Saturday, February 28, 2004


By Daniel B. Silver

Houghton Mifflin, $24, 336 pages, illus.


It defies credence, but when Russian troops marched into Berlin on April 24, 1945, they found 800 Jews alive and well in Berlin’s Jewish hospital. The inhabitants were doctors, nurses and patients. The hospital and the Jewish cemetery at Weissensee were the sole Jewish facilities left in the city that Joseph Goebbels had declared “Judenrein” — cleansed of Jews — in 1943.

How this isolated institution and its staff served, with extraordinary dedication, and managed to survive despite the constant terrible dread of deportation, or execution for the slightest infringement of rule or Nazi whim, is the subject of “Refuge in Hell: How Berlin’s Jewish Hospital Outlasted the Nazis.” It’s a fascinating and highly readable book by Daniel B. Silver, former general counsel of the National Security Agency and the Central Intelligence Agency.

Mr. Silver learned of the hospital quite by accident at a Washington dinner party and he spent 20 years researching its history. His research included not only earlier publications on the Holocaust, but published and unpublished memoirs of people who were in the hospital during the war years, unpublished archival materials and, most pertinently, interviews with Jewish survivors.

What he discovered reinforces all our notions of Nazi cruelty and anti-Semitism as well as the German obsession with order and bureaucracy. But above all, Mr. Silver discovered the strength of the human spirit.

“Refuge in Hell” is not only a fine addition to the literature of the Holocaust, but it’s an extraordinary examination of what living in Berlin as a Jew was like during the years of the decline of the Third Reich.

The reasons for the obscurity of the hospital’s origins and the story of its survival are complex: the post-war focus was on “succoring the survivors and building the State of Israel” as a refuge for Holocaust victims “and other Jews in danger around the world.” Furthermore, since the German Jews had six years of warning from Hitler’s coming to power to the beginning of the war, and time to leave the country, only 30 percent of Germany’s Jews were left for Hitler to exterminate.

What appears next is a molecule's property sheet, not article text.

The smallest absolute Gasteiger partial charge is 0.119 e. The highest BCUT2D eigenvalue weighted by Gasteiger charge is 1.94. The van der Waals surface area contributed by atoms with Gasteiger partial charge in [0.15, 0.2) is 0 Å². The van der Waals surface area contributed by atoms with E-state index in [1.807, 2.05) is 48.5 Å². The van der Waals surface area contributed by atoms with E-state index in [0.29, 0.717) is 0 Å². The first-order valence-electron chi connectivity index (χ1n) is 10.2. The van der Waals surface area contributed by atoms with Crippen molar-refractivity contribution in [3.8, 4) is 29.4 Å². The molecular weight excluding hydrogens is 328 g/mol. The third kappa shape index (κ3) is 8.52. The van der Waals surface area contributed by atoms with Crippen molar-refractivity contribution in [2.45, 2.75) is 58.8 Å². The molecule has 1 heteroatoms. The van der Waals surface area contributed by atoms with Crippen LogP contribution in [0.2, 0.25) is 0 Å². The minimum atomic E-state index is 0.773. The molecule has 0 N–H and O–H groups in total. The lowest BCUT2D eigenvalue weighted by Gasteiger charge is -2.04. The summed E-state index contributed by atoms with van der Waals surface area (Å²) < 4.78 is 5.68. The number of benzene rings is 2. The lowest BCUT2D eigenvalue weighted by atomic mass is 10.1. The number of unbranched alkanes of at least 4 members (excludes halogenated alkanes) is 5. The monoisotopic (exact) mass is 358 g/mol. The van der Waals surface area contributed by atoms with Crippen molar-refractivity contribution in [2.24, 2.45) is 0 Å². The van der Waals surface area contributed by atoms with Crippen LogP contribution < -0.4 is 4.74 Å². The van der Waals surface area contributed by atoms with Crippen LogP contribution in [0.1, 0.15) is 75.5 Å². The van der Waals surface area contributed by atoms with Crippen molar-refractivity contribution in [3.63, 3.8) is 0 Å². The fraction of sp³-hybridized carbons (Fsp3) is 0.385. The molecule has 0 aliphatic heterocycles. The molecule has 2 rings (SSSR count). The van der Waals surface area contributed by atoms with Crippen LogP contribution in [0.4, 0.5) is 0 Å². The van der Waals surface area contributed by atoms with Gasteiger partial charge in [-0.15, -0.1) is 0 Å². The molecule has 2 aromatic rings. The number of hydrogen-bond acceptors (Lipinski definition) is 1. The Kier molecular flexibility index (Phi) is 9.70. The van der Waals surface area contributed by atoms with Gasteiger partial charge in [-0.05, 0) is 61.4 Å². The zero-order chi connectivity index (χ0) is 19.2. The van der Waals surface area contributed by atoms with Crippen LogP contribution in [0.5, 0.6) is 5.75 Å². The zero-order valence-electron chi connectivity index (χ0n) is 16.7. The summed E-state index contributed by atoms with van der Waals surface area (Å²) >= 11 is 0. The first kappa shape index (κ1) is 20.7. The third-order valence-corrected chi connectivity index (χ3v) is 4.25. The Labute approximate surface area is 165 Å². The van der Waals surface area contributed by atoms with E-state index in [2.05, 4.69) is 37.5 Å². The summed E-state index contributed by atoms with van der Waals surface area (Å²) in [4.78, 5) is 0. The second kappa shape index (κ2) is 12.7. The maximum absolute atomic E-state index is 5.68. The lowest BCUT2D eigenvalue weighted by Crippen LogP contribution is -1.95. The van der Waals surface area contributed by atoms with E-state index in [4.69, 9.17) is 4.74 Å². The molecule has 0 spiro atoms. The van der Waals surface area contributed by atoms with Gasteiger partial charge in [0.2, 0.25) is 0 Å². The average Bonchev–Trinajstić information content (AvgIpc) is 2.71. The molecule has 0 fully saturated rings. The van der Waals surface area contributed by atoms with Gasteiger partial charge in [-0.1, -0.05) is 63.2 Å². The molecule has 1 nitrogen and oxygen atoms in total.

Ninety percent of the Jews of Poland and the Baltic states were murdered by the Nazis, thereby rendering the story of what happened to the German Jews less compelling. The long-standing tension between the German and the Eastern European Jews, arising from levels of assimilation and economic success “and from a perceived ‘superiority complex’ on the part of the German Jews,” contributed to the neglect of the story.

The Nazi racial laws had divided German Jews into several groups. Certain “privileges” were available to Jews married to Aryans and the children of these mixed marriages.

Hitler’s ambivalence about what to do with these groups contributed to the survival of the hospital. The fuehrer feared Aryan resistance to the murder of the spouses of Aryans and their children. Indeed, one of the extraordinary events recorded by Mr. Silver in “Refuge in Hell” is the 1943 demonstration by gentile women in response to the arrest of their husbands. Bold resistance occasionally thwarted even the SS and the Gestapo.

The Hospital of the Jewish Community (Krankenhaus der Juedische Gemeinde) dates to the 18th century, but its roots go back to medieval Jewish settlements in the 13th century, when hospitals were a traditional function of organized Jewish communities.

The Berlin hospital was located in a spacious compound of seven buildings set in a large garden. During the war, most of the buildings were taken over by the Nazis for other purposes, such as a hospital for wounded soldiers (which enabled the Jewish portion of the hospital to be supplied with heat), a prison facility, a sammellager, or temporary holding camp, for Jews scheduled to be transported to concentration camps.

The hospital was under the jurisdiction of the Reich Security Main Office (RSHA) headed by Adolf Eichmann, who made regular visits to the hospital where he picked Jews at random for Auschwitz and Theresienstadt; he had no qualms about beating patients if they resisted giving him the information he sought.